This, in my opinion, is criminal negligence. I wonder if the patient was even made aware of the risk. None of the many news articles covering this report revealed if proper informed consent had been obtained. Though the clinic did not have epinephrine, the did have access to the IV steroid methylprednisolone, which is commonly included in acute management of anaphylaxis but has never been proven to actually improve any outcome, in particular restoration of normal blood pressure or the ability to breath.

Once the ambulance arrived, she was found to have a systolic blood pressure of 42, which is too low for a premature newborn let alone an adult, and an abnormally rapid heart rate, more classic signs of anaphylaxis. She was quickly given epinephrine and boluses of IV saline to improve her blood pressure, more steroids, and an antihistamine (really only helpful if you have itchy hives with your anaphylaxis). Her vital signs did stabilize but the damage had already been done.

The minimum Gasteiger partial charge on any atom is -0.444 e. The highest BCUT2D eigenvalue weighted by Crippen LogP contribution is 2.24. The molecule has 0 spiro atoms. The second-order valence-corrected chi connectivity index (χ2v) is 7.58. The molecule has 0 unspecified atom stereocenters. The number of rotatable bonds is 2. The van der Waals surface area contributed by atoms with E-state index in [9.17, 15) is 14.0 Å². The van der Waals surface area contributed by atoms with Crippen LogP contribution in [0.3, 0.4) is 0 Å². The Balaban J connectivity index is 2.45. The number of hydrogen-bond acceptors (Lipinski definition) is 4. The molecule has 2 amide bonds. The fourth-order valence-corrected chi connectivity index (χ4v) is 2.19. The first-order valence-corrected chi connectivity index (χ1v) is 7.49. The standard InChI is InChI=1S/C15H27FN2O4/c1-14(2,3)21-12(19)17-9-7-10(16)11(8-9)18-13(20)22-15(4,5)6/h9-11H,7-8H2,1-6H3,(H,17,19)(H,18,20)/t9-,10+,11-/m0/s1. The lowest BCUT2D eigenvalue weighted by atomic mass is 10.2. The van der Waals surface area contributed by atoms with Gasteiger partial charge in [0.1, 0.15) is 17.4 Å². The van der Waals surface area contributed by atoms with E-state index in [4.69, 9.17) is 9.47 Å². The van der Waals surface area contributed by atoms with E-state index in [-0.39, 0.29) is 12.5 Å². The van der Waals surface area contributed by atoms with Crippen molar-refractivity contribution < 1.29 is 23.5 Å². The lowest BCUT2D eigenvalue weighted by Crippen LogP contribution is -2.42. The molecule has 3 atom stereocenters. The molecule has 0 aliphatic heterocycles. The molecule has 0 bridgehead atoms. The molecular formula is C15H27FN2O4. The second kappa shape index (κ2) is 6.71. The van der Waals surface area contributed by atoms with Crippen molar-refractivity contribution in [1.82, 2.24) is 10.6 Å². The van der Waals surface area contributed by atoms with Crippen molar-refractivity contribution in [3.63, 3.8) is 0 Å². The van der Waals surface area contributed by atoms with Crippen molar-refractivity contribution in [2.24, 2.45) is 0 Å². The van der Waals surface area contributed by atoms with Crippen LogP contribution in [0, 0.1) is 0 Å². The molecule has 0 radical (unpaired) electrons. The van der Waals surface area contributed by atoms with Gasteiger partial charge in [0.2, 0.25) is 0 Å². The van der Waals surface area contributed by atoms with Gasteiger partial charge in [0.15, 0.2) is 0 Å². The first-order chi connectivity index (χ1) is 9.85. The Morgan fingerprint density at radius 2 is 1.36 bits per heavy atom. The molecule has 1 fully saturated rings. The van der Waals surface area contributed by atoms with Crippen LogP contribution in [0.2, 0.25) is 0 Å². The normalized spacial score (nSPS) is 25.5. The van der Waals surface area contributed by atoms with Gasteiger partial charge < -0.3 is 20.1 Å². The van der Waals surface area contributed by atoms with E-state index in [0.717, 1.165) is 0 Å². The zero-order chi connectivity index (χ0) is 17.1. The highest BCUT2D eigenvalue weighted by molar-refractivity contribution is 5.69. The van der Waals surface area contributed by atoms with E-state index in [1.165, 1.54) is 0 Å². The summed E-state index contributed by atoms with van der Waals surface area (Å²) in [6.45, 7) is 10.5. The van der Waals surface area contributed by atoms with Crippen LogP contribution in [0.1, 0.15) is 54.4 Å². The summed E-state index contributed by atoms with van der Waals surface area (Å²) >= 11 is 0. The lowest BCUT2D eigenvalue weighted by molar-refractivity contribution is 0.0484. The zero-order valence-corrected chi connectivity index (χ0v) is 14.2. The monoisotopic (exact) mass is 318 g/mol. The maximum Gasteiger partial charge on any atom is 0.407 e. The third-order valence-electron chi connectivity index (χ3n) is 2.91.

The sudden and severe drop in blood pressure resulted in decreased blood flow to her brain and she suffered what is known as a “watershed stroke“. This occurs when the neuronal injury involves vulnerable regions of the brain that on a good day don’t get the best perfusion thanks to their anatomic position on the borders of cerebral blood supply. By the time the ambulance had arrived she had entered what would be a permanent comatose state, requiring the placement of a breathing tube to protect her airway, and would go on to develop multisystem organ dysfunction and ultimately die a few weeks later.

Wait, live bee acupuncture?